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  SQL Server Tips by Burleson

Provide automatic conversion of parameter data types

The CExtendedStoredProcedure also maintains a corresponding array for each definition of a parameter. Each element in this array corresponds to the information obtained for each parameter at runtime. Each element in this array contains 7 variables namely: ‘m_bType’, ‘m_cbMaxLen’, ‘m_cbActualLen’, ‘m_fNull’, ‘m_pData’, ‘m_bActualOutputParameter’ and ‘m_Data’. These variables get filled in when the XP is run by calling the srv_paraminfo and srv_paramstatus ODS functions.

‘m_bType’ corresponds to the actual runtime data type for the parameter. This corresponds to one of the standard SQL Server SRV… constants.

‘m_cbMaxLen’ is the maximum size in bytes which this parameter can be.

‘m_cbActualLen’ is the actual size in bytes which this parameter is.

‘m_fNull’ is TRUE if the parameter is a database null field, otherwise FALSE.

‘m_pData’ is a BYTE pointer to the actual data for the parameter.

‘m_bActualOutputParmeter’ is TRUE if the parameter is an OUTPUT parameter, otherwise FALSE, which implies that the parameter is an INPUT parameter.

Before we discuss the ‘m_Data’ variable, we first need to talk about the considerable boilerplate code which is often required to convert incoming parameters to a suitable data type before XP code can operate on them. For example, in the CSaveFileStoredProcedure example we have been using, we need the first parameter, which is the file name to be in a format so that we can easily call the Windows SDK function ‘CreateFile’. Most developers will know that functions in the Win32 SDK that take a string as a parameter have two versions, one which takes an ASCII string and one which takes a UNICODE string. On the versions of Windows based on the NT Kernel (NT 4, Windows 2000, XP and Windows 2003), the ASCII version is a simple wrapper around calling the actual Unicode implementation. The upshot of this is that we would like a LPCTSTR string to easily allow us to call the CreateFile function. If we were going to use this string in a COM function, we would like a UNICODE string and if we were interfacing with the standard ‘C’ runtime library we could like an ASCII string. The third parameter for the CSaveFileStoredProcedure provides another example of this. We would like it to accept any integer type but would like to easily use the largest of these integer types in the XP code without recourse to calling srv_convert or doing C style casts.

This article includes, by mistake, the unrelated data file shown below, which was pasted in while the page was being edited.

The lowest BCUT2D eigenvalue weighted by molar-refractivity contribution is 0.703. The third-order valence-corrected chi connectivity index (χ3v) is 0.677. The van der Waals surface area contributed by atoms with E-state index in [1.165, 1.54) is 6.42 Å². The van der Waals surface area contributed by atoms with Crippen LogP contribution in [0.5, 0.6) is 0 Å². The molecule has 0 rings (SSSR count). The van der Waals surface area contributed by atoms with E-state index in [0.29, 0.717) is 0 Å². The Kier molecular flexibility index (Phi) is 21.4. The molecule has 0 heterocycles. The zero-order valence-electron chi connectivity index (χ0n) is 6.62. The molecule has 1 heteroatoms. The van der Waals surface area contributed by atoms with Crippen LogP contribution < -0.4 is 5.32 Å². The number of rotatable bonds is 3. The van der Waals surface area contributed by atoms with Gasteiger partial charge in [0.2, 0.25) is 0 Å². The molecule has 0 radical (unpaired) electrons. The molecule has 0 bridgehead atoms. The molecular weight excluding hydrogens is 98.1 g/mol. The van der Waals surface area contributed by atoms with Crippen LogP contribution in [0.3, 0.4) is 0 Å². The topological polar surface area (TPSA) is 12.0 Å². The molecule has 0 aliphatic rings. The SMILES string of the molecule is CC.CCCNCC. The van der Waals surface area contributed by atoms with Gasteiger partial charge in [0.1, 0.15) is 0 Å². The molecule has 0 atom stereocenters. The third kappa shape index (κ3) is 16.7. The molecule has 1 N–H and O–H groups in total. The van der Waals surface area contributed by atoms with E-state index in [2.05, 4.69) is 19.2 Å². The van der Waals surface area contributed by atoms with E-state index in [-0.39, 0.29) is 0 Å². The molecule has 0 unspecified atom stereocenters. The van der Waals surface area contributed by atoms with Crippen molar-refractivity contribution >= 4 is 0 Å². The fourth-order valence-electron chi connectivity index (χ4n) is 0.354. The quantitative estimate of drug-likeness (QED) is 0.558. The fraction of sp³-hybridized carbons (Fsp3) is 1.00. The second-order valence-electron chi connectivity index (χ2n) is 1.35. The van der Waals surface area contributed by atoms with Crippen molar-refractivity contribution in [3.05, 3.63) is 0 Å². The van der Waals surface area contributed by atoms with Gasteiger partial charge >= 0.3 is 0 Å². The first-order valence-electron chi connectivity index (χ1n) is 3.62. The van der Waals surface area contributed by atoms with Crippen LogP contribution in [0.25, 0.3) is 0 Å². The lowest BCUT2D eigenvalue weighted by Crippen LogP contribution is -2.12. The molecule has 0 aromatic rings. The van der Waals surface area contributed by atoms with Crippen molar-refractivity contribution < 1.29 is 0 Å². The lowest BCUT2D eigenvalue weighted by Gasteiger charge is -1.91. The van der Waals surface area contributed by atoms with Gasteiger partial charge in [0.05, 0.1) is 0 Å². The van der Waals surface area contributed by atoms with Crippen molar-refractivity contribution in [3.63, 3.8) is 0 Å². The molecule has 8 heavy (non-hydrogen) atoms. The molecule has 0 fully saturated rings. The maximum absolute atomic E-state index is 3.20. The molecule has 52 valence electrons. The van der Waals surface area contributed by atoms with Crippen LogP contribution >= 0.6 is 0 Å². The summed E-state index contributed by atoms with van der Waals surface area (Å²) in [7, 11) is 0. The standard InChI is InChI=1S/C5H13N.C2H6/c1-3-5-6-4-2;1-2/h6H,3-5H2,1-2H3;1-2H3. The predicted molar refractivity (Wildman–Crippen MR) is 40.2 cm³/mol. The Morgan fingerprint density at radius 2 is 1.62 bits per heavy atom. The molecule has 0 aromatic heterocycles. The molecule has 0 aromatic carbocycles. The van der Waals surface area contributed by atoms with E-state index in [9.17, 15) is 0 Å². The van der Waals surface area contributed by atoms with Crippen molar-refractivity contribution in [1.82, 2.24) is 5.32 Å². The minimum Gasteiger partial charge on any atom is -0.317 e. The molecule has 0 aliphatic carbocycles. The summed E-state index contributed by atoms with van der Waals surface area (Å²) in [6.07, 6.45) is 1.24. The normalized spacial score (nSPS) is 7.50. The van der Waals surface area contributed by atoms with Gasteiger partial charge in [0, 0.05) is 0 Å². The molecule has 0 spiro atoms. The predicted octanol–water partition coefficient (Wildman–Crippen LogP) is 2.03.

The above book excerpt is from:

Super SQL Server Systems
Turbocharge Database Performance with C++ External Procedures

ISBN: 0-9761573-2-2
Joseph Gama, P. J. Naughter  

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